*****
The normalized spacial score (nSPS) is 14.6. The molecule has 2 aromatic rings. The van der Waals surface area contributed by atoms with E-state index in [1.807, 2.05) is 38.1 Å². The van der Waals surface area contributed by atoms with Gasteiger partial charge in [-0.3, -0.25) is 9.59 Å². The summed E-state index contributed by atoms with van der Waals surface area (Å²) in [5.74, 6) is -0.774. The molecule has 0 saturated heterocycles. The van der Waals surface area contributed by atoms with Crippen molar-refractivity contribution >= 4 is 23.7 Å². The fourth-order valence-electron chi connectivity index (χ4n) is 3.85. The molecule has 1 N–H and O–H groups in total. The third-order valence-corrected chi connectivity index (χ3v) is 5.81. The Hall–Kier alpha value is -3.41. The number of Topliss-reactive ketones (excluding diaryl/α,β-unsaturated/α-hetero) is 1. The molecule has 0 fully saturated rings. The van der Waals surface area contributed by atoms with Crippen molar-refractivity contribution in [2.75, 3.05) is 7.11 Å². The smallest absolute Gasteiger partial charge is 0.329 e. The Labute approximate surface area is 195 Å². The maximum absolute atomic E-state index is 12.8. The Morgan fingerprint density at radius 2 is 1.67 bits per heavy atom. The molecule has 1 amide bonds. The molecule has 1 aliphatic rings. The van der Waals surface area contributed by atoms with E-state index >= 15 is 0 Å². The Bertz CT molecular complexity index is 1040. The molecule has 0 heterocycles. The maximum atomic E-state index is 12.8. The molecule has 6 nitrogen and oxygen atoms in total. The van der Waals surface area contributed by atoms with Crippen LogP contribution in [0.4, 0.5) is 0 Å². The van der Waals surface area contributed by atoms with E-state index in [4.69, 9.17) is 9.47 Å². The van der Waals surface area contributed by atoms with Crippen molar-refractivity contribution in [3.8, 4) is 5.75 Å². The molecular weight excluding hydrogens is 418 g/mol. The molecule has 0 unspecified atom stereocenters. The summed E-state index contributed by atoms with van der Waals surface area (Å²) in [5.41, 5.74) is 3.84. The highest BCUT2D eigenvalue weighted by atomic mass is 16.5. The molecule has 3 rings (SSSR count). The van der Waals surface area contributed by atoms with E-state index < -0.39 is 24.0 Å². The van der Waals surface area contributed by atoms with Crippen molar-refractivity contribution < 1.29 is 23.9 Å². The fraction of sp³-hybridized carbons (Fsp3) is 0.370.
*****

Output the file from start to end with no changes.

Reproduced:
The normalized spacial score (nSPS) is 14.6. The molecule has 2 aromatic rings. The van der Waals surface area contributed by atoms with E-state index in [1.807, 2.05) is 38.1 Å². The van der Waals surface area contributed by atoms with Gasteiger partial charge in [-0.3, -0.25) is 9.59 Å². The summed E-state index contributed by atoms with van der Waals surface area (Å²) in [5.74, 6) is -0.774. The molecule has 0 saturated heterocycles. The van der Waals surface area contributed by atoms with Crippen molar-refractivity contribution >= 4 is 23.7 Å². The fourth-order valence-electron chi connectivity index (χ4n) is 3.85. The molecule has 1 N–H and O–H groups in total. The third-order valence-corrected chi connectivity index (χ3v) is 5.81. The Hall–Kier alpha value is -3.41. The number of Topliss-reactive ketones (excluding diaryl/α,β-unsaturated/α-hetero) is 1. The molecule has 0 fully saturated rings. The van der Waals surface area contributed by atoms with Crippen molar-refractivity contribution in [2.75, 3.05) is 7.11 Å². The smallest absolute Gasteiger partial charge is 0.329 e. The Labute approximate surface area is 195 Å². The maximum absolute atomic E-state index is 12.8. The Morgan fingerprint density at radius 2 is 1.67 bits per heavy atom. The molecule has 1 amide bonds. The molecule has 1 aliphatic rings. The van der Waals surface area contributed by atoms with E-state index >= 15 is 0 Å². The Bertz CT molecular complexity index is 1040. The molecule has 0 heterocycles. The maximum atomic E-state index is 12.8. The molecule has 6 nitrogen and oxygen atoms in total. The van der Waals surface area contributed by atoms with Crippen LogP contribution in [0.4, 0.5) is 0 Å². The van der Waals surface area contributed by atoms with E-state index in [4.69, 9.17) is 9.47 Å². The van der Waals surface area contributed by atoms with Crippen molar-refractivity contribution in [3.8, 4) is 5.75 Å². The molecular weight excluding hydrogens is 418 g/mol. The molecule has 0 unspecified atom stereocenters. The summed E-state index contributed by atoms with van der Waals surface area (Å²) in [5.41, 5.74) is 3.84. The highest BCUT2D eigenvalue weighted by atomic mass is 16.5. The molecule has 3 rings (SSSR count). The van der Waals surface area contributed by atoms with E-state index < -0.39 is 24.0 Å². The van der Waals surface area contributed by atoms with Crippen molar-refractivity contribution < 1.29 is 23.9 Å². The fraction of sp³-hybridized carbons (Fsp3) is 0.370.